Hurricanes Irma and Maria tragically caused incredible damage throughout the Caribbean to both humans and property. But amid the horrors, there may be one tiny bright spot to come: more baby bottlenose dolphins. That's based on evidence from the aftermath of Hurricane Katrina, which suggests that dolphin reproduction may boom about two years after a severe storm.
There won't be an increase right away, and scientists won't know for a couple of years how well dolphins do in the wake of the back-to-back monster hurricanes. Dolphins give birth earlier in the year, typically before the start of autumn, off the coast of Florida, so there aren't any more calves to come this year. But there are two (depressing) ways that a team of scientists who study animal welfare think major storms could lead to a population boom in the year or two immediately after severe hurricane damage.
First, storms kill young calves: Dolphins typically reproduce only every few years, spending the intervening time nursing. But when a calf dies, the mother can breed again the next season. So if the storms wiped out a sizable percentage of calves born in the past couple of years, next season could see many more female dolphins breeding in the same year than usual—and that would mean a baby boom.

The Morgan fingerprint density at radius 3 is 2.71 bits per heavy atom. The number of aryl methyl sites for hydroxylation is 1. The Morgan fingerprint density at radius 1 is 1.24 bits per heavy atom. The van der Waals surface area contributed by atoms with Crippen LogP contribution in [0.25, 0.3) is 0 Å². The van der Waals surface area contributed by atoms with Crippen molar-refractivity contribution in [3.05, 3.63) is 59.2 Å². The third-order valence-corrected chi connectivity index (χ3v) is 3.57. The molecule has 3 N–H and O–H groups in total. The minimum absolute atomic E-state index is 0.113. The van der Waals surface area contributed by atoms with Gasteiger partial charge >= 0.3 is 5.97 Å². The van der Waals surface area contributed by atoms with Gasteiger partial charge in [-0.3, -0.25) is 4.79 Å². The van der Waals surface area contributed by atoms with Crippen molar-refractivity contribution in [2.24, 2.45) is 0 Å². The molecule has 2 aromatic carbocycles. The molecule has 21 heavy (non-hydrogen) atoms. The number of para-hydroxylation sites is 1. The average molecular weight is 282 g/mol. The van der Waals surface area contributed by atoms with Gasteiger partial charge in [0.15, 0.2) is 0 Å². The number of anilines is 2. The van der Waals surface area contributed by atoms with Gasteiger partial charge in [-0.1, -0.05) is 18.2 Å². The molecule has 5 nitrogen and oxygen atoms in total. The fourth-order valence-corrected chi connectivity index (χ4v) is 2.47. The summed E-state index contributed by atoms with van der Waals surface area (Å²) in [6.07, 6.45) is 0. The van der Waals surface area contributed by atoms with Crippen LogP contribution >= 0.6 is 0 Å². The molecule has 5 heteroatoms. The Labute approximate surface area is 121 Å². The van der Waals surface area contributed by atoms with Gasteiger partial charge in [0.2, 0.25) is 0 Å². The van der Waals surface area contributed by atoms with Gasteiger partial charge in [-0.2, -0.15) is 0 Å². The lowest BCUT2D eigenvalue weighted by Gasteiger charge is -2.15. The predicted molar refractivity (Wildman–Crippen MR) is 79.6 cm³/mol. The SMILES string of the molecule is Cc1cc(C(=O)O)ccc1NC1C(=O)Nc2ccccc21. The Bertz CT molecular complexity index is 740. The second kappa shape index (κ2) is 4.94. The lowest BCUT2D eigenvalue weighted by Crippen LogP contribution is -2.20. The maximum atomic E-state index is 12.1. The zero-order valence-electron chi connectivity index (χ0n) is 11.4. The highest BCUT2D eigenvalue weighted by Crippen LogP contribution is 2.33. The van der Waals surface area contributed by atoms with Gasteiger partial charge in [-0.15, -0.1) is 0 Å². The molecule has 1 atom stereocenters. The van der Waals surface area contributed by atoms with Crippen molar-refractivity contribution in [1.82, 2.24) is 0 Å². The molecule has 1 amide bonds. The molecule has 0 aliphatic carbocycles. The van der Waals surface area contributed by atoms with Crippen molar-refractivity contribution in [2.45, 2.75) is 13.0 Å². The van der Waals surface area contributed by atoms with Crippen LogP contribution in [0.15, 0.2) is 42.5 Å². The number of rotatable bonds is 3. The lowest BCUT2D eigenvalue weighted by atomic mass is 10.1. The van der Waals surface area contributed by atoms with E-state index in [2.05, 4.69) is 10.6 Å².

The other possible factor is the hurricane's destruction of fishing boats, which usually compete with dolphins for fish. That means that the dolphins that made it through the storm will likely have an easier time tracking down their meals. And that can be a sizable effect—Hurricane Katrina nearly halved Mississippi's commercial fishing haul in the next year. Fewer boats mean less traffic to upset the dolphins, and fewer fishing boats means more food for dolphins, even despite the fish kills that are often caused by the large influxes of nutrients hurricanes push off land and into the ocean.
Before Hurricane Irma approached Cuba, six captive dolphins drew headlines when they were evacuated to another aquarium amid fears their enclosures wouldn't hold up to the storm. The hurricane's impact on wild marine mammals has been a concern throughout the storm, with even television reporters pitching in to rescue stranded dolphins.
Generally conservationists are not particularly concerned by bottlenose dolphin populations, thanks to their wide spread, and scientists estimate there are likely about 180,000 of the animals living in the Gulf of Mexico and off the east coast of North America.